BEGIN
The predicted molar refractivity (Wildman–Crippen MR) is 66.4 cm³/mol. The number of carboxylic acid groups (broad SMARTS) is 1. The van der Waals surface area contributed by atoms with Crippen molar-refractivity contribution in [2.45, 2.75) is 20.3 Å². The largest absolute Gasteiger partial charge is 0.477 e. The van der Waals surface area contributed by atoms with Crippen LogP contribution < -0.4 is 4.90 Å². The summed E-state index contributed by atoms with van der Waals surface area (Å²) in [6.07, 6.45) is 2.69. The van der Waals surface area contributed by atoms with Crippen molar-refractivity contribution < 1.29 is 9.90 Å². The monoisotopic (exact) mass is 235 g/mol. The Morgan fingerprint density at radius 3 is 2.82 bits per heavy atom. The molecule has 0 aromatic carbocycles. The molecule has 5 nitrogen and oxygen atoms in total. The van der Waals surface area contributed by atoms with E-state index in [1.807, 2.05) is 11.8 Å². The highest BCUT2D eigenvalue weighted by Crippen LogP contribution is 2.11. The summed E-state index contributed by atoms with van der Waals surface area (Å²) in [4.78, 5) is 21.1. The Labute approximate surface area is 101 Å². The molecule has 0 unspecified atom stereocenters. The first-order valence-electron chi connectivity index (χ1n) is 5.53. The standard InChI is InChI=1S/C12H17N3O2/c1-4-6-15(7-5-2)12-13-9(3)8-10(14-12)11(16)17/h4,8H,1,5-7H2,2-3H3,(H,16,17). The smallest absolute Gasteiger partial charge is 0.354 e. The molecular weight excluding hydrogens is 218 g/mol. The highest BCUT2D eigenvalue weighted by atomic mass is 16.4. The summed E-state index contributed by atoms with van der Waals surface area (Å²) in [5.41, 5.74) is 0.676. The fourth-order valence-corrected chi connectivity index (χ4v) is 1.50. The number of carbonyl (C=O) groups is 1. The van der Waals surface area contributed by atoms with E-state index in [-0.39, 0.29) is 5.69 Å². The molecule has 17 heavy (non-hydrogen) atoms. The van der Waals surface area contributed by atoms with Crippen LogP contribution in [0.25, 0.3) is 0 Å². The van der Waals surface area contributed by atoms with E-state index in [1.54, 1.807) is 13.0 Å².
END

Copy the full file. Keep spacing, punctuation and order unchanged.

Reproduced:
The predicted molar refractivity (Wildman–Crippen MR) is 66.4 cm³/mol. The number of carboxylic acid groups (broad SMARTS) is 1. The van der Waals surface area contributed by atoms with Crippen molar-refractivity contribution in [2.45, 2.75) is 20.3 Å². The largest absolute Gasteiger partial charge is 0.477 e. The van der Waals surface area contributed by atoms with Crippen LogP contribution < -0.4 is 4.90 Å². The summed E-state index contributed by atoms with van der Waals surface area (Å²) in [6.07, 6.45) is 2.69. The van der Waals surface area contributed by atoms with Crippen molar-refractivity contribution < 1.29 is 9.90 Å². The monoisotopic (exact) mass is 235 g/mol. The Morgan fingerprint density at radius 3 is 2.82 bits per heavy atom. The molecule has 0 aromatic carbocycles. The molecule has 5 nitrogen and oxygen atoms in total. The van der Waals surface area contributed by atoms with E-state index in [1.807, 2.05) is 11.8 Å². The highest BCUT2D eigenvalue weighted by Crippen LogP contribution is 2.11. The summed E-state index contributed by atoms with van der Waals surface area (Å²) in [4.78, 5) is 21.1. The Labute approximate surface area is 101 Å². The molecule has 0 unspecified atom stereocenters. The first-order valence-electron chi connectivity index (χ1n) is 5.53. The standard InChI is InChI=1S/C12H17N3O2/c1-4-6-15(7-5-2)12-13-9(3)8-10(14-12)11(16)17/h4,8H,1,5-7H2,2-3H3,(H,16,17). The smallest absolute Gasteiger partial charge is 0.354 e. The molecular weight excluding hydrogens is 218 g/mol. The highest BCUT2D eigenvalue weighted by atomic mass is 16.4. The summed E-state index contributed by atoms with van der Waals surface area (Å²) in [5.41, 5.74) is 0.676. The fourth-order valence-corrected chi connectivity index (χ4v) is 1.50. The number of carbonyl (C=O) groups is 1. The van der Waals surface area contributed by atoms with E-state index in [-0.39, 0.29) is 5.69 Å². The molecule has 17 heavy (non-hydrogen) atoms. The van der Waals surface area contributed by atoms with Crippen LogP contribution in [0.25, 0.3) is 0 Å². The van der Waals surface area contributed by atoms with E-state index in [1.54, 1.807) is 13.0 Å².